Parentheses are used to limit the scope of alternation
, and to group
multiple characters to witch you can apply quantifiers
In many regular-expression flavors, parentheses can remember text matched
by the subexpression they enclose.
Wouldn't it be nice if we could match one generic word, and then say now match the same thing again
Backreferencing is a regular-expression feature that allows you to match
new text that is the
same as some text matched earlier
in the expression.
Example - double double
We start with \b(the) +(the)\b
and replace "the"
with a regex to match a general word, say [A-Za-z]+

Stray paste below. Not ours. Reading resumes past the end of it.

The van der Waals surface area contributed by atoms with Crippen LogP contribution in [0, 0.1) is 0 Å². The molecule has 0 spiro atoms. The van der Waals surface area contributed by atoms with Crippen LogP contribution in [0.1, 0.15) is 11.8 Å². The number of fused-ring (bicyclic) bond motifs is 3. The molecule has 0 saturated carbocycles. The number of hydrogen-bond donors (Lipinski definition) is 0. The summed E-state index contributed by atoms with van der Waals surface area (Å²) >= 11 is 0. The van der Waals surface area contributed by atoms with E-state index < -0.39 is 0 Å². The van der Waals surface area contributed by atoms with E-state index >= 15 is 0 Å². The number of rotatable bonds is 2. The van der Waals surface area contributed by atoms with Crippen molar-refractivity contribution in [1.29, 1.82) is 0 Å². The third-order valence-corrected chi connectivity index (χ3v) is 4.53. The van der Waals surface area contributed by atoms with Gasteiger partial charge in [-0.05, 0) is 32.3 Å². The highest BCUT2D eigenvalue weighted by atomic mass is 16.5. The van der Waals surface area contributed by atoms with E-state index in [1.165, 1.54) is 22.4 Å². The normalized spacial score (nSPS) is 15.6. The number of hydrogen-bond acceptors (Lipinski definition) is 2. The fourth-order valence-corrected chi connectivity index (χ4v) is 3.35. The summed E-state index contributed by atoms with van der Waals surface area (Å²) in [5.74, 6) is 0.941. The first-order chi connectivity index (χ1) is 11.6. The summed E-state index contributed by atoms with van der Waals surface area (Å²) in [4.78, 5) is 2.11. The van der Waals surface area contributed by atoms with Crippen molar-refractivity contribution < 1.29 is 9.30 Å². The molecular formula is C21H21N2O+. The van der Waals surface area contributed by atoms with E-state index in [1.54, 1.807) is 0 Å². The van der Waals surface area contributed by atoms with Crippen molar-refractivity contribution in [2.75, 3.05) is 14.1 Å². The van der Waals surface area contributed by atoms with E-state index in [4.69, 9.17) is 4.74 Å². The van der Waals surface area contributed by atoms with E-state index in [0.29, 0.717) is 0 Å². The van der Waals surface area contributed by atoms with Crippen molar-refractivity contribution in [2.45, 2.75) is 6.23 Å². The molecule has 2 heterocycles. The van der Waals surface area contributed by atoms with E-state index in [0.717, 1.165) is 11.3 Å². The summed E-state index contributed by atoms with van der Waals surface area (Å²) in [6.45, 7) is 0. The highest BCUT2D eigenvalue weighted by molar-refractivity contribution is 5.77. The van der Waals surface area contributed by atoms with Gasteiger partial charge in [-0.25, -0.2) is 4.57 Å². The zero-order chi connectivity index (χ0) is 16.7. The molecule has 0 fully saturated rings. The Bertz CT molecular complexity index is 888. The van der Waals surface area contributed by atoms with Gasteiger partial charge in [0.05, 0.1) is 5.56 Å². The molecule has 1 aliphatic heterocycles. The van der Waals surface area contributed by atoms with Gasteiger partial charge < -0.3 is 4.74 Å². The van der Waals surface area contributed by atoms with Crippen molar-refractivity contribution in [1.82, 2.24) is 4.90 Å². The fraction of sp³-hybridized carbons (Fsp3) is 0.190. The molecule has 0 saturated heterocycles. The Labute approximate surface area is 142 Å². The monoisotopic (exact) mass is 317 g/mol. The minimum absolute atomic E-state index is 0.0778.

Finaly we replace the second word with the metasequence \1
. New regex \b([a-zA-Z]+) +\1\b
matches anyword anyword
Of course, you can have more
than one set of parentheses. Use \1, \2
, etc to refer to first, second, etc sets.
Since egrep considers each line in isolation
, it isn't able to find when the ending word of one line is repeated at the beginning of the next.
The great escape
How you actually match a characted that a regex would normaly interpret as metacharacter. We use backslahses
The metasequence to match a dot
is a dot preceded by a backslash (\.).
Another example, regex \([a-zA-Z]+\)